mom and I sat in a small, dark secluded room to wait for what felt like hours. I felt trapped, but I knew I just had to breathe. I had watched medical shows on television and saw the nitty-gritty aspects of a hospital. I had seen open-heart surgeries occur and the drama between doctors build. Patients in medical shows are in life-threatening situations. The shows either have a sad or happy ending. Their families have no control over what happens. I thought I knew what the feeling was like. I was wrong.

The wait time seemed like an eternity, but the doctors finally let us see my dad and talk about what happened. I restrained myself from crying when I heard possibly the worst news of my life.

“Mrs. Spanek, your husband has a blood clot blocking blood flow to the right side of his brain. If not treated within the next two hours, the blood clot could cause permanent paralysis on the left side of his body.”

The doctor spoke the words as if he had said them a thousand times before. My mom was close to tears, as was I, but she needed to be strong as much as I needed her to be strong.

Sarah came in about ten minutes later. When I explained what happened, Sarah broke down into tears. As she wept beside me, I struggled to prevent the welled-up tears in my own eyes from falling.

I watched the minutes tick by as Sarah drove me home. The house felt empty when we got there. An hour later, my mom came in the door and said she was going to Brigham and Women’s Hospital in Boston to meet dad, who was being flown there via helicopter for treatment. I refused to stay at home.

There we were, Sarah, my mom, and I, driving into Boston in the darkness and shadows of the night. I had packed a bag; I had prepared to stay the night even though I had a dress rehearsal for a performance two days away.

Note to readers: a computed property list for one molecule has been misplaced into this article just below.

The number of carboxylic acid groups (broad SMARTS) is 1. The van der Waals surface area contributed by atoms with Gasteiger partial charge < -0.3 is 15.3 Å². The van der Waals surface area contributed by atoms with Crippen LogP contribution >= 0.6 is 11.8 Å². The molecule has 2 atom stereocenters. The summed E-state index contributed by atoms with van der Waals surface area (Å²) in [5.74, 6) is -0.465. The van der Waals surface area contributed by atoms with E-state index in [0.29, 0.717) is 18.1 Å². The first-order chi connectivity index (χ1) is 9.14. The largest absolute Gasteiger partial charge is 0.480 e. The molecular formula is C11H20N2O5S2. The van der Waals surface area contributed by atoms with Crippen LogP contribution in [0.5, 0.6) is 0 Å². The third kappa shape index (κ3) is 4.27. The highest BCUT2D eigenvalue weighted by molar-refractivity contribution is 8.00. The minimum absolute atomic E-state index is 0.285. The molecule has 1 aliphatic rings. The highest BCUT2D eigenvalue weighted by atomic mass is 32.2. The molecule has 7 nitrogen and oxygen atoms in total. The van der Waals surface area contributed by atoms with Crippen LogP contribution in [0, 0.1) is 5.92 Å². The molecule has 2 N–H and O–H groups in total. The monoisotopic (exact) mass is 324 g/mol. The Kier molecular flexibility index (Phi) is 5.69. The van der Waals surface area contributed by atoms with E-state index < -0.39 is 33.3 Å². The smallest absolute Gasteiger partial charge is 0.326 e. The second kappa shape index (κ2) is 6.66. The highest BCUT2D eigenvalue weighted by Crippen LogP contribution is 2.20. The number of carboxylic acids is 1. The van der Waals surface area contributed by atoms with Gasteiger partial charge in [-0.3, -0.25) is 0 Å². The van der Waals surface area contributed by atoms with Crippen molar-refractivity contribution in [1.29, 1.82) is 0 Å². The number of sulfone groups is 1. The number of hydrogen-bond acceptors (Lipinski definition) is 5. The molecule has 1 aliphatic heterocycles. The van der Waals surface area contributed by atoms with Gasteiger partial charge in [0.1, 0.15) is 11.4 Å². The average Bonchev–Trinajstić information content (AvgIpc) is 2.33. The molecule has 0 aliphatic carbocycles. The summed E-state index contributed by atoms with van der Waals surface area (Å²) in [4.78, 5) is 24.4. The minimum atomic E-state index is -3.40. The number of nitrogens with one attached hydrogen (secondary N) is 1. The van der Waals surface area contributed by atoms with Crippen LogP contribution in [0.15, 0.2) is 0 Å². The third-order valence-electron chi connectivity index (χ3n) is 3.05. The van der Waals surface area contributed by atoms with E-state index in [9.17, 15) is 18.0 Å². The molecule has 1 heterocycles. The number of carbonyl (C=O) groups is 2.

“mom, I can miss the rehearsal tomorrow if you can’t get me there,” I muttered groggily, my eyes half closed.

“I’ll figure something out, honey,” she whispered, masking her emotions. Of course, mom would figure something out. She always does.

Sarah, my mom and I sat in the almost-empty lobby of the massive hospital eating cafeteria baked goods. The three of us waited there until we moved to the ICU on floor ten. We ended up sitting in a waiting room for the second time that night. Another doctor came in and spoke to us about my father.

The doctor told us she removed the blood clot from my dad’s brain thus removing the threat of paralysis. He was still in a fragile state and would need to remain in the ICU and into a general room soon.

I felt I could breathe again. It had felt like a heavy rock restricted me, leaving me frozen and immobile. When the rock had been removed, I was able to breathe. I hadn’t realized I had been holding my breath, but I guess I was so focused on the problem, I forgot how to breathe. At first, I had been picturing a world without my dad. All the Dunkin’ Donuts runs before volleyball and the late Friday nights watching MacGyver wouldn’t exist. All the emotional pep talks he gave me wouldn’t happen anymore. Then, the picture changed to my dad in a wheelchair. Somehow, this idea hurt even more.

My dad is on his way to a complete recovery. I know now why I refused to cry. Crying would have been the equivalent of throwing in the towel. Crying would’ve been like saying, “there’s nothing left to do now but give up.” I was battered and bruised. I was tired and ready to give in. I felt like I was about to lose my light in the dark. My dad is one of the reasons for living, but he is also someone I’d die for. I would do anything to save the people I love. I won’t admit defeat if a loved one’s life is on the line. Crying meant giving up hope, and that is something I will never, ever do.